WASHINGTON -- Never much known for restraint, Joe Biden did not hold back during a presidential primary debate in 2007 when a voter asking about gun rights in a recorded video displayed a fearsome-looking semi-automatic rifle and declared, "This is my baby."
Mr. Biden, then a U.S. senator from Delaware in a dark-horse bid for the White House, shook his head. "I tell you what: If that's his baby, he needs help," he said. "I think he just made an admission against self-interest. I don't know if he's mentally qualified to own that gun."
The candidate's blunt, dismissive remark cheered one side of the United States' long-polarized debate about guns and alienated the other.
But it overlooked the salient reality that the rifle-toting voter was able to buy it legally even under a law that theoretically banned assault weapons and was co-written by Mr. Biden.
Five years later, that same type of weapon, a Bushmaster AR-15, is at the heart of a renewed national conversation about gun laws because it was used this month by the mass killer in Newtown, Conn.
For Mr. Biden, now the vice president, the moment offers a second chance as he drafts a legislative response for President Barack Obama that would reinstate his expired assault weapons ban, while also applying lessons from the last time around to make it more effective.
A president intent on pressing Congress to restrict access to high-powered guns could hardly find a more seasoned figure to take charge of the effort. Mr. Biden, who owns two shotguns, brings decades of experience and plenty of scar tissue from past battles with the National Rifle Association to frame recommendations that Mr. Obama wants ready by next month.
"He's basically been doing this for a little over 30 years," said former Sen. Ted Kaufman of Delaware, a longtime Biden adviser who was appointed to fill out his term. "I really do believe there isn't anybody in America who has a better chance of getting this done by Jan. 15 than he does, not just because of his background in guns but because he's not politically intimidated by the NRA, to put it mildly."
As far as the NRA is concerned, Mr. Biden is an ideologue whose mind is already made up about the "conversation" he is now supposed to lead.
"This is somebody who's bombastic and really does think that anybody who disagrees with him is not only wrong but crazy," David Keene, the NRA president, said in an interview. "That's his style."
Mr. Biden, he added, has not reached out to his group and has shown contempt for gun owners who value their Second Amendment rights.
"His debate response and how he's acted as a legislator indicates that he not only doesn't understand it but doesn't have any desire to understand it," Mr. Keene said.
"Joe is not a nuance character. He knows what he knows, and he doesn't need to be told that other people think differently than he does."
What Mr. Biden knows is that gun control is not only a fiercely emotional topic for many Americans but also a tricky area for legislation.
The assault weapons ban he helped pass in 1994 was written narrowly enough that it allowed plenty of guns to still be sold. Moreover, a 10-year expiration clause was added as a compromise.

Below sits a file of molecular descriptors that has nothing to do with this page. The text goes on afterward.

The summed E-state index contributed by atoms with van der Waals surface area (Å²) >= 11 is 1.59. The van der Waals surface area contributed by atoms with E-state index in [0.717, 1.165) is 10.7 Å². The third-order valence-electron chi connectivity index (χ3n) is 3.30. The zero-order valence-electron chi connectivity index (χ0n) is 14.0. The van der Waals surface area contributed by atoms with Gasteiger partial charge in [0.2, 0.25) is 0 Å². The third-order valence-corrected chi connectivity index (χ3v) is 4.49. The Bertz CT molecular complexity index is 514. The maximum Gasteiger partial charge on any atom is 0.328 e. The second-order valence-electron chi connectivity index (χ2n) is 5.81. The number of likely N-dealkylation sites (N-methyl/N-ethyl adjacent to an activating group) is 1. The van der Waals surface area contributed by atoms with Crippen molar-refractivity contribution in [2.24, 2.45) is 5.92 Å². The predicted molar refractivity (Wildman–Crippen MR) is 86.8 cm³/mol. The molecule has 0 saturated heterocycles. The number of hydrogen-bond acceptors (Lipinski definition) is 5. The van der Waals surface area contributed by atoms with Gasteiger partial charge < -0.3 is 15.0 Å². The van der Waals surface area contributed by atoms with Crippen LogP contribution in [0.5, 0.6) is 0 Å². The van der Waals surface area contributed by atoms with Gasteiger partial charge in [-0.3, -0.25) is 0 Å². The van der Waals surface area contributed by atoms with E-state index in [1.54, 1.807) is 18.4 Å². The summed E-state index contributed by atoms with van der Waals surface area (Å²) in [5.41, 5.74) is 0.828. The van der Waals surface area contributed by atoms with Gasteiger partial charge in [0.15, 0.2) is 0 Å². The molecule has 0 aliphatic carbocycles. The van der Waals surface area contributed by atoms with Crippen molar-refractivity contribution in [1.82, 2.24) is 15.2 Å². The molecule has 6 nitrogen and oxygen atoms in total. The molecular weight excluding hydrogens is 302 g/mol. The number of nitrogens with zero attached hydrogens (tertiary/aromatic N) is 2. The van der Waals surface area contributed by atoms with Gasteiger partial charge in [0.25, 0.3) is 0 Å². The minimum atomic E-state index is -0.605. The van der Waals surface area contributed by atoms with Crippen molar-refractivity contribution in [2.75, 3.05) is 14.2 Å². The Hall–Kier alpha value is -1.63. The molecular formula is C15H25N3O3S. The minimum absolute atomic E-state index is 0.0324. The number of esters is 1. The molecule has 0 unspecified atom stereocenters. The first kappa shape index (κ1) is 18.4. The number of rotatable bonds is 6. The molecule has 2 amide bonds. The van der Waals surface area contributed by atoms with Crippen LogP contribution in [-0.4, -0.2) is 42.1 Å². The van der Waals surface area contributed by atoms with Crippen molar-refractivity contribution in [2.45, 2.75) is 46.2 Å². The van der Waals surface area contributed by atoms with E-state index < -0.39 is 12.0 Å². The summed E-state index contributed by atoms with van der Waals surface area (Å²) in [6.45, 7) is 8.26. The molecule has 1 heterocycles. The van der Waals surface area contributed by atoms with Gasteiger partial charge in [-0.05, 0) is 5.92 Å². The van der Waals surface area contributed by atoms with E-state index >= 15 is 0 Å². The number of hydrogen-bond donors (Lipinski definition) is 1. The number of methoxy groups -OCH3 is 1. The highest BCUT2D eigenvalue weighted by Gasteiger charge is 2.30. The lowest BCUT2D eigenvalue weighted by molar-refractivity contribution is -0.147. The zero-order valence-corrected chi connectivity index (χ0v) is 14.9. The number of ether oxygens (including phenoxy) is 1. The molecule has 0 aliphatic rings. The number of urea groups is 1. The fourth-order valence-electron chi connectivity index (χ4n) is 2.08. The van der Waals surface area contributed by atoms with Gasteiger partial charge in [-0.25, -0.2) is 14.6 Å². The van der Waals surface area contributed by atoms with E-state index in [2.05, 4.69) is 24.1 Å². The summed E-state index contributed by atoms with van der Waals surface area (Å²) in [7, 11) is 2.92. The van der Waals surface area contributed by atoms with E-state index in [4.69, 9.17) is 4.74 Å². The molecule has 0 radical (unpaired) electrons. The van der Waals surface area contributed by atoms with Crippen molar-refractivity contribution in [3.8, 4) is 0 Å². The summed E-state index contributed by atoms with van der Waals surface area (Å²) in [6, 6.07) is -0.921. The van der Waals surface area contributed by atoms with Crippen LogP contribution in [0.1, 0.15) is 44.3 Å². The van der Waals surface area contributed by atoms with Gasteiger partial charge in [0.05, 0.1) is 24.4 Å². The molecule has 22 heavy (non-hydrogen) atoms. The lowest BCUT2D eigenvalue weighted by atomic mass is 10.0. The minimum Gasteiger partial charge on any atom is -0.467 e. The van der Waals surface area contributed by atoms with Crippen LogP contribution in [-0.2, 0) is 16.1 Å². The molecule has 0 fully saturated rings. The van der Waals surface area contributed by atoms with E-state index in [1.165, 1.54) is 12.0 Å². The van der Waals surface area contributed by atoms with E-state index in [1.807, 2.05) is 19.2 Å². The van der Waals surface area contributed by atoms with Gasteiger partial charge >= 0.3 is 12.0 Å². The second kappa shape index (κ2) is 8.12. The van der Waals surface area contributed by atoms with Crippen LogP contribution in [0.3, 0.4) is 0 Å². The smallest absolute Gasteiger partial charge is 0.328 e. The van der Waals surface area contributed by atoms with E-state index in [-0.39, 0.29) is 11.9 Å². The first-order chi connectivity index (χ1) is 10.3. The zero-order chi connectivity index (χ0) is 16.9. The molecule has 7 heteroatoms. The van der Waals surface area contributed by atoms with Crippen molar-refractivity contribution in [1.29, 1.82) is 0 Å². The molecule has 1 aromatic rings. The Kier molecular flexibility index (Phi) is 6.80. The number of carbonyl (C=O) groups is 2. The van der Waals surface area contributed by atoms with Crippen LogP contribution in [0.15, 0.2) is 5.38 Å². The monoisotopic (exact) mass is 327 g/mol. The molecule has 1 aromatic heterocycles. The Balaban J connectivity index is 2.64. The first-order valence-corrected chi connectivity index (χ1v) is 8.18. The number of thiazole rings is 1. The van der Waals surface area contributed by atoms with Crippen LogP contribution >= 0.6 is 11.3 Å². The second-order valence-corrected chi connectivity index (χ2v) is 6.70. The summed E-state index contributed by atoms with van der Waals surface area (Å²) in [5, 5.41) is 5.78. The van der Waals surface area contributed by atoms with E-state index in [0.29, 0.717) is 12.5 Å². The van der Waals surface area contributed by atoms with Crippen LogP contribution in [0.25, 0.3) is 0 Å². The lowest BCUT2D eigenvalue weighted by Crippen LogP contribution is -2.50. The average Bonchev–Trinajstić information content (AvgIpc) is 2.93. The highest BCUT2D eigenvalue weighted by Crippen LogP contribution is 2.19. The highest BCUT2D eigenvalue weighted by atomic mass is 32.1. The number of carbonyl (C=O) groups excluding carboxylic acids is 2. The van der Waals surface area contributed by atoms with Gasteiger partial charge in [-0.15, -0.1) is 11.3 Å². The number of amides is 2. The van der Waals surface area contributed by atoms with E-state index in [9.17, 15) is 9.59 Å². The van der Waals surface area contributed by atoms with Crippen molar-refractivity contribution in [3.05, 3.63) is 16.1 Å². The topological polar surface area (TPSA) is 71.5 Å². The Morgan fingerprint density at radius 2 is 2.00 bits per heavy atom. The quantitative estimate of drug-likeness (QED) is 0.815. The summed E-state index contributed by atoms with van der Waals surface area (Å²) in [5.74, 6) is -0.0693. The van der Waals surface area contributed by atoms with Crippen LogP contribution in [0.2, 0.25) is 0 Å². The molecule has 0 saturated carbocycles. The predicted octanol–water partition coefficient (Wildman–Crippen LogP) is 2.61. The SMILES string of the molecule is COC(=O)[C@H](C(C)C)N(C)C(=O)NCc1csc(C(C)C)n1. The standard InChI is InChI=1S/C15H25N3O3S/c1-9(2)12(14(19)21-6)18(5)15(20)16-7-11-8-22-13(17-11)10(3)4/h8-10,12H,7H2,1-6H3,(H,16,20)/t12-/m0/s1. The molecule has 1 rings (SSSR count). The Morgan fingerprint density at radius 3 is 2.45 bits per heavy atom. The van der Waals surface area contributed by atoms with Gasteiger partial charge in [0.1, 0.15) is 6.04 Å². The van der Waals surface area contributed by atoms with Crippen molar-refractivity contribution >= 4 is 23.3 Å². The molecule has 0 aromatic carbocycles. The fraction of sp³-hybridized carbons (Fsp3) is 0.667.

Democrats went on to lose control of Congress that fall, a defeat that many attributed to the gun law, leaving the party skittish ever since.
This time, Mr. Biden wants to tighten the strictures, but to succeed he needs to get legislation through a Republican-controlled House.
And even if he and Mr. Obama can persuade Congress to ban the sale of new semi-automatic rifles, more than 3 million AR-15 rifles are already in private hands, according to the National Shooting Sports Foundation.
First elected to the Senate in 1972, Mr. Biden had a long interest in passing crime legislation, and gun control eventually became part of his proposals.
An assault weapon ban he wrote in the 1980s failed in Congress, but by 1994, as he put together a comprehensive crime package, a new Democratic senator, Dianne Feinstein of California, wanted to try again. Burned after so many failures, Mr. Biden was skeptical.
In the end, it passed, in significant part because of Mr. Biden.
To get it through required a compromise.
The bill defined an assault weapon as a gun that was able to accept a detachable magazine and that included two or more other combat-type accessories, like a pistol grip, a flash suppressor or a grenade launcher; those with just one accessory were still legal.
The upheaval brought about by the midterm election later that year soured Democrats on gun control, although Mr. Biden survived efforts to defeat him two years later.
A Republican-led Congress let the assault weapons ban expire in 2004 amid debate about the effectiveness of the original legislation.
By the time Jered Townsend, the Bushmaster owner from Michigan, recorded his question for the 2007 primary debate, Mr. Biden was one of the few outspoken voices on gun control left among Democratic leaders.
Mr. Obama, running against him, offered a modulated position.
He agreed with conservatives that the Second Amendment guarantees an individual right to bear arms -- a view later upheld by the Supreme Court -- but he supported gun control measures like a ban on assault rifles that he considered constitutional.